TV contributes to ending the Cold War and easing tension
The KBS Special Live Broadcast “Finding Dispersed Families” raised widespread recognition in Korea and around the world of the deep scars that the Cold War had left on individuals. It also served to make the issue of dispersed families in South and North Korea an international issue. At the time, Yoo Chang-sun, president of the South Korean Red Cross, released a statement (July 1983) that “resolution of?the issue of ten million dispersed family members should no longer be delayed,” urging that “the South?North Red Cross talks should be quickly resumed.” In his Liberation Day commemorative speech (August 1983), the then President Chun Doo-hwan emphasized that “Although the South and North have different ideologies and systems, resolution of the issue of dispersed families can no longer be delayed.” U.S. President Ronald Reagan, in his address to the Korean National Assembly (November 1983), mentioned the success of the KBS broadcast and urged North Korea to cooperate.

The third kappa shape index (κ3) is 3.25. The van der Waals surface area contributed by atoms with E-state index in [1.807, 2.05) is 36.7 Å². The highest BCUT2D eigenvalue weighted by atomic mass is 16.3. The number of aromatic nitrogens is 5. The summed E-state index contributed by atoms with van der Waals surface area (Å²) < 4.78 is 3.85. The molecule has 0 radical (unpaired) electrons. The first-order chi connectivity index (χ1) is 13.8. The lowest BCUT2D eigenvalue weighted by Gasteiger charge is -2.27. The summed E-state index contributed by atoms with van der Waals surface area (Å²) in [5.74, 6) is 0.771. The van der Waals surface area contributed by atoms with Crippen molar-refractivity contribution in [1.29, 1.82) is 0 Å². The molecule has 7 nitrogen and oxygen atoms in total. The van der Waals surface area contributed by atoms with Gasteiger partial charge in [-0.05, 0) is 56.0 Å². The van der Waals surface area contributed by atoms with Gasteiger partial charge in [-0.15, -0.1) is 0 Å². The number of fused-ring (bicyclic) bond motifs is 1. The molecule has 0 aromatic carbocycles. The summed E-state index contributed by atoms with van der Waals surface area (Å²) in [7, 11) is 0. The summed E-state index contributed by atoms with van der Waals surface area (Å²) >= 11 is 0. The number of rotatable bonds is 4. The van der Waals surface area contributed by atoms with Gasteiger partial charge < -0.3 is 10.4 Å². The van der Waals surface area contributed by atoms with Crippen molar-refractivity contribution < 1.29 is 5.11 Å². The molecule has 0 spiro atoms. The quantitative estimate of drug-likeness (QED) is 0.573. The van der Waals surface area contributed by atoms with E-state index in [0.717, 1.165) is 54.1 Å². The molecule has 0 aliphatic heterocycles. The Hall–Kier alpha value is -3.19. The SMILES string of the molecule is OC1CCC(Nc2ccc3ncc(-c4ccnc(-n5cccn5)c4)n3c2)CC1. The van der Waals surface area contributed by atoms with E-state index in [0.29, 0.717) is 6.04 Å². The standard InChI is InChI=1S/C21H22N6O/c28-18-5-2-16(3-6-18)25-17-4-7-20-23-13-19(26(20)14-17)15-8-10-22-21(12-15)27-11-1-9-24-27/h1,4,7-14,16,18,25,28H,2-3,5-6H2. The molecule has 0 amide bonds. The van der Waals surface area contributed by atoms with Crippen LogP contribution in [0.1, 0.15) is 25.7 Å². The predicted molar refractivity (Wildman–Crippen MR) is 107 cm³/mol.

As a result of these endeavors, two years after the “Finding Dispersed Families” broadcast, a North Korean delegation visited KBS (May 1985) and the historic first South?North family reunions took place in September 1985. As of 2014, a total of 18,523 people have been reunited with their families across the border. Seven years after the broadcast, South Korea established diplomatic relations with the Soviet Union (September 1990), which had been a major player in the Korean War and leader of the Communist bloc. In 1991, a year later, the Soviet Union was dissolved, bringing the Cold War to a close. In this way, the KBS live broadcast “Finding Dispersed Families” helped to overcome the international Cold War regime and ease tension between South and North Korea.
TV draws national participation and empathy